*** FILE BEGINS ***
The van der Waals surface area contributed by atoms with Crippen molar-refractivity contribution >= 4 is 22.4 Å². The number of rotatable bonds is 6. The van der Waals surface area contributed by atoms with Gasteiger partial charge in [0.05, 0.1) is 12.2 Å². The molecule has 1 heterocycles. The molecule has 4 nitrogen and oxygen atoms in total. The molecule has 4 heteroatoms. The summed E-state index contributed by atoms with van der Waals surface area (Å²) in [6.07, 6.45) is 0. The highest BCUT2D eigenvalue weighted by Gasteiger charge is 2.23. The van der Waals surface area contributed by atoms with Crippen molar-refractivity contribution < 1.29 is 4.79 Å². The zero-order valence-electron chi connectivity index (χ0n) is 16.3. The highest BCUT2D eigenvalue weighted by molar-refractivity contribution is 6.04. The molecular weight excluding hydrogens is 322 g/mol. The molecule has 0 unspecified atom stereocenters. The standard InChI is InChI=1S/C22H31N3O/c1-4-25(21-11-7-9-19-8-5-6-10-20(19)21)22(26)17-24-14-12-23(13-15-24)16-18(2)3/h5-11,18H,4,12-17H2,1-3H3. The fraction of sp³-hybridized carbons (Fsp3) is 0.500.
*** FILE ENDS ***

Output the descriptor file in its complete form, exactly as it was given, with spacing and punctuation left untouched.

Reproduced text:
The van der Waals surface area contributed by atoms with Crippen molar-refractivity contribution >= 4 is 22.4 Å². The number of rotatable bonds is 6. The van der Waals surface area contributed by atoms with Gasteiger partial charge in [0.05, 0.1) is 12.2 Å². The molecule has 1 heterocycles. The molecule has 4 nitrogen and oxygen atoms in total. The molecule has 4 heteroatoms. The summed E-state index contributed by atoms with van der Waals surface area (Å²) in [6.07, 6.45) is 0. The highest BCUT2D eigenvalue weighted by Gasteiger charge is 2.23. The van der Waals surface area contributed by atoms with Crippen molar-refractivity contribution < 1.29 is 4.79 Å². The zero-order valence-electron chi connectivity index (χ0n) is 16.3. The highest BCUT2D eigenvalue weighted by molar-refractivity contribution is 6.04. The molecular weight excluding hydrogens is 322 g/mol. The molecule has 0 unspecified atom stereocenters. The standard InChI is InChI=1S/C22H31N3O/c1-4-25(21-11-7-9-19-8-5-6-10-20(19)21)22(26)17-24-14-12-23(13-15-24)16-18(2)3/h5-11,18H,4,12-17H2,1-3H3. The fraction of sp³-hybridized carbons (Fsp3) is 0.500.